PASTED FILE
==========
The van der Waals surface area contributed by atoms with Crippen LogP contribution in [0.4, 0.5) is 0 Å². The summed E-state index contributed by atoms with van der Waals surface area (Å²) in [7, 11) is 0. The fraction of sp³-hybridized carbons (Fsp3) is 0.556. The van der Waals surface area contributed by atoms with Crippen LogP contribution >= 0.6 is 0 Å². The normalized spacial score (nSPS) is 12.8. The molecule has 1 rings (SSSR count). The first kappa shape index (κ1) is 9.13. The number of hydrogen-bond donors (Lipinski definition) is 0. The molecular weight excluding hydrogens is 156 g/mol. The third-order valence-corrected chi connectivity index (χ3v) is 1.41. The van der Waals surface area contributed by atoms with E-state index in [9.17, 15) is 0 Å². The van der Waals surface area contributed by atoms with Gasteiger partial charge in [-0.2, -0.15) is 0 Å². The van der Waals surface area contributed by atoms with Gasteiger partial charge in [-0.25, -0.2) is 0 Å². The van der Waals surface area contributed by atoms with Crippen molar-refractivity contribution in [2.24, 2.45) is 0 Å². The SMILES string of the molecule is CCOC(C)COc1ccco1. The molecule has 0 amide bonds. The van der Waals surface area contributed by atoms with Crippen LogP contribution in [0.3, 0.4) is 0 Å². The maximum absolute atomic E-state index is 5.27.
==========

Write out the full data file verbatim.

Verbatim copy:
The van der Waals surface area contributed by atoms with Crippen LogP contribution in [0.4, 0.5) is 0 Å². The summed E-state index contributed by atoms with van der Waals surface area (Å²) in [7, 11) is 0. The fraction of sp³-hybridized carbons (Fsp3) is 0.556. The van der Waals surface area contributed by atoms with Crippen LogP contribution >= 0.6 is 0 Å². The normalized spacial score (nSPS) is 12.8. The molecule has 1 rings (SSSR count). The first kappa shape index (κ1) is 9.13. The number of hydrogen-bond donors (Lipinski definition) is 0. The molecular weight excluding hydrogens is 156 g/mol. The third-order valence-corrected chi connectivity index (χ3v) is 1.41. The van der Waals surface area contributed by atoms with E-state index in [9.17, 15) is 0 Å². The van der Waals surface area contributed by atoms with Gasteiger partial charge in [-0.2, -0.15) is 0 Å². The van der Waals surface area contributed by atoms with Gasteiger partial charge in [-0.25, -0.2) is 0 Å². The van der Waals surface area contributed by atoms with Crippen molar-refractivity contribution in [2.24, 2.45) is 0 Å². The SMILES string of the molecule is CCOC(C)COc1ccco1. The molecule has 0 amide bonds. The van der Waals surface area contributed by atoms with Crippen LogP contribution in [0.3, 0.4) is 0 Å². The maximum absolute atomic E-state index is 5.27.